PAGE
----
Ten Down Bowling employee Kelsey Thomas works at the front desk of the bowling establishment Monday after Oregon Gov. Kate Brown announced plans to close restaurants and bars and limit public gatherings to 25 people for the next four weeks.

On Monday, Oregonians got the news we feared might be coming but hoped we could avoid — bars and restaurants closed except for takeout and delivery service, gatherings of more than 25 people banned, the governor urging Oregonians to avoid gatherings of more than 10 people.

That stark announcement came on the heels of sporting events canceled, schools closed, and other gathering places like libraries and community centers also closed. Even St. Patrick’s day lost its luster Tuesday following the governor’s announcement.

All of this is made more disheartening by the knowledge that people are sick and dying, and experts say many more will become ill in the near future.

Some have compared this to a snow globe; shake it and the entire scene changes. Others say it is like 9/11, when a series of events made us fearful, wondering what bad news would come next.

Life has changed for all of us, at least for now, and even more stringent restrictions, including curfews, travel restrictions and mandatory quarantines, could be on the way.

Some people are chafing at these measures, calling them unnecessary and an overreach. COVID-19 is most dangerous for the elderly and those with pre-existing conditions, like asthma, heart disease and those with compromised immune conditions. Younger, healthier people have a much higher chance to shake off COVID-19 and fully recover.

That has prompted some younger people to question why they have to abide by these restrictions, since the virus is unlikely to affect them directly.

They are wrong. All we need to do is look at what is happening in Italy.

Three weeks ago Italy had three known cases of COVID-19 and daily life was unchanged by it. Today, Italy is the epicenter of the pandemic, with about 30,000 known cases and more than 2,000 deaths, including 368 in one day. The country is under quarantine but the restrictions came late, and hospitals as well as funeral homes are overwhelmed by the outbreak.

Experts say Italy is about two weeks ahead of the U.S. The only way to even hope to avoid what Italians are experiencing is to take extreme and immediate actions to limit the spread of COVID-19 — the kind of actions that Oregon is taking.

Doing otherwise, and continuing to mingle in groups and going to bars, restaurants and bowling alleys would be selfish and reckless during this pandemic. It could speed up the spread of the virus and increase the suffering for older and more vulnerable people, and for the medical workers who care for them.

And ignoring the recommendation of the governor and health experts could end up worsening the situation for all of us — especially local businesses and restaurants. No one wants to see local institutions close — temporarily or otherwise — but if we continue to brush off this pandemic, we make it more difficult for our health system to get ahead of this virus and put us in a position to safely open our favorite places.

Though the virus appears much less fatal for those under 50, younger, healthier people can still contract the virus, not show symptoms and infect at-risk populations — like their parents.

It’s pretty simple: If low-risk people don’t socially distance, then the entire containment process is ineffective. Those at high risk — the sick and the elderly — don’t tend to move around as much as lower-risk individuals. That means it’s more likely that a low-risk individual will expose a high-risk individual to the virus.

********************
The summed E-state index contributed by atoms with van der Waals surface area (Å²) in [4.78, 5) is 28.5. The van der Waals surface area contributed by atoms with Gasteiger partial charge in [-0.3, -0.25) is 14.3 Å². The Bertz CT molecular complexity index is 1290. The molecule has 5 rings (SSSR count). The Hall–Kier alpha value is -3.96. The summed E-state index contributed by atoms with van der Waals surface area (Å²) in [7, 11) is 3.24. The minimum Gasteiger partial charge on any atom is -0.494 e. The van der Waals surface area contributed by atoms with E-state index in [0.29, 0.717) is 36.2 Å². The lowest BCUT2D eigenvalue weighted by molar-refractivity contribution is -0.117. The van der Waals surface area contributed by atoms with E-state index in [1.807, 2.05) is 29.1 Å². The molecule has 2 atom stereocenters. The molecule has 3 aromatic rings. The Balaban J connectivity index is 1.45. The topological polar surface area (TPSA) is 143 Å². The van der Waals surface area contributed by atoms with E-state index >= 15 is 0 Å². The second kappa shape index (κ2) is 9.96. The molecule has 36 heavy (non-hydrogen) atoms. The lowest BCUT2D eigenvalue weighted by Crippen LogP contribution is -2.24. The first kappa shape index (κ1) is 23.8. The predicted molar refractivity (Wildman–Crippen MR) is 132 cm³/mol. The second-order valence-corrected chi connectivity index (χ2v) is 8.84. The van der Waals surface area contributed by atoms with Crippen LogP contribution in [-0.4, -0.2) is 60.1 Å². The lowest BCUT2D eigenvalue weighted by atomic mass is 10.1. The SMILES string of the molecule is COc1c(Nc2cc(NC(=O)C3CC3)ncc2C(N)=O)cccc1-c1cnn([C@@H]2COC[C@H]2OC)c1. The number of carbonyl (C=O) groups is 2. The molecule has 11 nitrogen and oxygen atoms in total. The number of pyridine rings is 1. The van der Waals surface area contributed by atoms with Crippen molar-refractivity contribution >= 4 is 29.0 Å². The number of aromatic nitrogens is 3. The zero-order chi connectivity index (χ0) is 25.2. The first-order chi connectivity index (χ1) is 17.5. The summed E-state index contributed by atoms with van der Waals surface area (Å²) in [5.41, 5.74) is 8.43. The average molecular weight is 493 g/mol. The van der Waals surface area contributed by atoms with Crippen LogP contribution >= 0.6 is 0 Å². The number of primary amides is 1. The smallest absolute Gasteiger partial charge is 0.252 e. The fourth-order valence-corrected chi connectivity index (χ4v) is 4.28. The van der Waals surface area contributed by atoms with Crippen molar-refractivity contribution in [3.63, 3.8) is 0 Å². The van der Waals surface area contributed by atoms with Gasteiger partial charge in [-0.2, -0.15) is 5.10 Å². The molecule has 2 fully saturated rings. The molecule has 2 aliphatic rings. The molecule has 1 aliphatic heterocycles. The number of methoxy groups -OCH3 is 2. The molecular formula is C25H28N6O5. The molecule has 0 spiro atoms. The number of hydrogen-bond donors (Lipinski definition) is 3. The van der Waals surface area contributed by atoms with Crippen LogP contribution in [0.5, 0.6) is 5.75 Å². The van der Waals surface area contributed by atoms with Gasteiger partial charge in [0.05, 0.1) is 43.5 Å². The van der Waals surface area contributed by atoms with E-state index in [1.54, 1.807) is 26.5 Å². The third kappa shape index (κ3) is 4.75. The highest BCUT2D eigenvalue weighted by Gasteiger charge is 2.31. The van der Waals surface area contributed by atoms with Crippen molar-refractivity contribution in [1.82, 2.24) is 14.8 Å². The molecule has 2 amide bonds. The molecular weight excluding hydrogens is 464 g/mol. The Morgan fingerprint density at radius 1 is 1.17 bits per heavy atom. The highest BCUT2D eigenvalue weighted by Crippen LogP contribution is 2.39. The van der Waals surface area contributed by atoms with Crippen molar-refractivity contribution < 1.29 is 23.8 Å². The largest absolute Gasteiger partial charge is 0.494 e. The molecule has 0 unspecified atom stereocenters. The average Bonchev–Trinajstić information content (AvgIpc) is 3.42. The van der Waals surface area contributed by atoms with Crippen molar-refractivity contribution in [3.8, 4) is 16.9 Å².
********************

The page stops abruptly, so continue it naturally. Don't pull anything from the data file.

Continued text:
It’s understandable that people want to socialize now. People are stressed and want to support local businesses. You can still do that. Buy gift cards to be used at a later date. Order takeout or get your meal delivered. Send your favorite restaurant some money to be distributed to the staff.

Whatever you chose, do it from home.

The consequences of doing otherwise could be dire. “Many of us were too selfish to change our behavior,” Italian journalist Mattia Ferra wrote in The Boston Globe on Friday. “Now we’re in lockdown and people are needlessly dying.”

We don’t want to repeat those mistakes here.

We urge you to make the responsible choice and follow the guidelines the experts recommend — namely self-isolation and social distancing. Similar actions have proven effective in other countries and saved lives. It’s the right thing to do.

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(1) comment


“Oregonians got the news we feared might be coming but hoped we could avoid.”

Get your facts straight. Many Oregonians like me cheered that same news that is woefully late in coming. We’ve been following the news (in addition to NRToday) from China, Italy and other countries for over three and a half months. We’ve been reading the ominous opinions of medical experts in addition to the opinions of our negligent, non-believing politicians more afraid of being re-elected than protecting their constituents. The “we” Oregonians you seem to represent are lemmings about to go off a cliff. They blindly trusted their politicians. They blindly trusted their local newspaper that rarely wrote about what was going on in other countries and its potential impact on all Oregonians. As an editorial staff, you need to take responsibility for your role in keeping the “we” Oregonians ignorant.....and now fearful.

On a side note, your facts on Italy are days behind. Italy currently has 35,713 coronavirus cases and 2,978 deaths. They’ve already had 475 deaths today and are estimated to pass China in the death count sometime tomorrow.

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